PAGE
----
And for Mina, the aesthetic of seafood—the Zen of seafood—never pales. "Fish is never boring. Fish always feels more delicate. You're handling it, cutting it, doing everything so carefully. When you're cutting meat, you just throw it down on the board—it won't hurt it. Fish needs finesse. I feel very passionate about fish. But I'm very passionate about all our ingredients. I thought salmon was a whole new fish the first time I tasted it cooked well. I was used to it being cooked for hours. I thought I had never had it before, but I had."
At American Fish, Mina tries to give his seafood a twist, a variant—to do what he's done before, but in a different way. "One of my signature dishes is lobster potpie. So in this case, I'm doing lobster Wellington—lobster, prosciutto, mushroom duxelles, truffle beurre blanc under a puff pastry crust. It's fabulous, very indulgent. We do our shrimp cocktail with shiro ebi shrimp from Japan, very delicate, very flavorful. Our fried clam bellies are made with geoduck clams, served with a geoduck sashimi on the side. We do a lobster corn dog, a smoked salmon BLT, an oyster chowder. Our steamed mussels come with chorizo. And wait till you taste the sweet potato puree with marshmallows. No seafood, but so good."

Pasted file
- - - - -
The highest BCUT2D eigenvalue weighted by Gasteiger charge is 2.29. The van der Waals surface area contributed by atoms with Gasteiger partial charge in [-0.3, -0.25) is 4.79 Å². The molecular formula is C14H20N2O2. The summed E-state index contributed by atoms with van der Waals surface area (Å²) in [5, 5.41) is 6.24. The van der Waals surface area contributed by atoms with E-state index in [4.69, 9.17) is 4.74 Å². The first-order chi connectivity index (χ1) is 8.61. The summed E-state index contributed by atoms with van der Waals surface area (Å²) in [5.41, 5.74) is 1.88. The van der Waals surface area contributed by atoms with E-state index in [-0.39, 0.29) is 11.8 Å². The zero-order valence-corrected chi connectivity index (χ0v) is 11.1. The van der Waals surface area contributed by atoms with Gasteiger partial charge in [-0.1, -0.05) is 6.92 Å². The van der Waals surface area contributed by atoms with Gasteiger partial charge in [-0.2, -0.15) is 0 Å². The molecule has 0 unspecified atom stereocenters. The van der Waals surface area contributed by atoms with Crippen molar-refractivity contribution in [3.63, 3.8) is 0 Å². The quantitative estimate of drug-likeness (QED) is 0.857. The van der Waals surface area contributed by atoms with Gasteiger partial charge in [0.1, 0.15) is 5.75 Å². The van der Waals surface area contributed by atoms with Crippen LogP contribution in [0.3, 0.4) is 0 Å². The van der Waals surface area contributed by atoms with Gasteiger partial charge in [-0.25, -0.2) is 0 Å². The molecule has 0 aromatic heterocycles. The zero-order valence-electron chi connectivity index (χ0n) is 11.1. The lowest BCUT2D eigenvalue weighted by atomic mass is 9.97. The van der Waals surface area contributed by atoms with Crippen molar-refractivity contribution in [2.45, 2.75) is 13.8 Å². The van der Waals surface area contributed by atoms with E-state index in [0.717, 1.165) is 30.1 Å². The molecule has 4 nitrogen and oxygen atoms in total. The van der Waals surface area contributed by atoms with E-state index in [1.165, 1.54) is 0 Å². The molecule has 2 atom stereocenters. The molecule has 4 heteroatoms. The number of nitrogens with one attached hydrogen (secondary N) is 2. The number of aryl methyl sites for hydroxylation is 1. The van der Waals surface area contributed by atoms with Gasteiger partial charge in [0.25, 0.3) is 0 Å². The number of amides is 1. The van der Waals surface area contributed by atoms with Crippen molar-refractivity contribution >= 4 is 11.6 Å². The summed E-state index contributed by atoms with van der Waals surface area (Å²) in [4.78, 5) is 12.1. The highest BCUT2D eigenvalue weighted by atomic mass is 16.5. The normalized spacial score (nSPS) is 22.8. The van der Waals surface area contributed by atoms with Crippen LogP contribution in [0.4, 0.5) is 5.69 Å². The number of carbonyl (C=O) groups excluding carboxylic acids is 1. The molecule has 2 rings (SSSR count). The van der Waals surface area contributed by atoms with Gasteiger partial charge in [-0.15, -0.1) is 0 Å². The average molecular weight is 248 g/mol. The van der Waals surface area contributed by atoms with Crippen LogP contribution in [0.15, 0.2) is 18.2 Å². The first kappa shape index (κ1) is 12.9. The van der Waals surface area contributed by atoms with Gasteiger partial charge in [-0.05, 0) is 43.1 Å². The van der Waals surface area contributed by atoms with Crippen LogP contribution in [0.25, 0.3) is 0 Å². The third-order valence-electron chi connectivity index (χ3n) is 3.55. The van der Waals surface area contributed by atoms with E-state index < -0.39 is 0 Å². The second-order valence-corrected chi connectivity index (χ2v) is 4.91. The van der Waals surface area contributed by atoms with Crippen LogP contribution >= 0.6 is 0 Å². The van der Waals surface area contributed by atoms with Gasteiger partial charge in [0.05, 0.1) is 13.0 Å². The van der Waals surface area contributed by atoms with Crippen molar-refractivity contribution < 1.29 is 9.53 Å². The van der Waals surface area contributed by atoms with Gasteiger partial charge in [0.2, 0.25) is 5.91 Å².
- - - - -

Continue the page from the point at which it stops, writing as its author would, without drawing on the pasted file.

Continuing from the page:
For Mina, the creation of American Fish—with its four dominant techniques—needed the grandeur, vision…and deep pockets of a Las Vegas resort to exist. "I was lucky to be able to create a kitchen from the ground up, with three fire pits and a giant circulating poacher. I'm able to use my techniques at a very high level. These pieces of equipment were designed to use these techniques in ways they've never been used before. In the past, I could do a dish or two using them. Now, I can do the whole menu. We've been able to perfect these techniques because we now have the space, and we now have the equipment."
For Mina, a master of seafood, American Fish is the culmination of his journey through the seas over the past two decades. "I wanted to do what Jean-Georges Vongerichten is doing at his steakhouse next door. I want to elevate the American fish house. I made it a point not to have a raw bar, not to do surf 'n turf. Instead, this restaurant is about cooking over wood, over smoke, over salt, in ocean water—every one a great technique. I want to re-create the notion of the fish house. American Fish has the heart and soul—and the ingredients—of a classic fish house, but done in a new, fresh, more sophisticated way. I never get tired of fish. It's always challenging you. But when it's done right—it's so beautiful."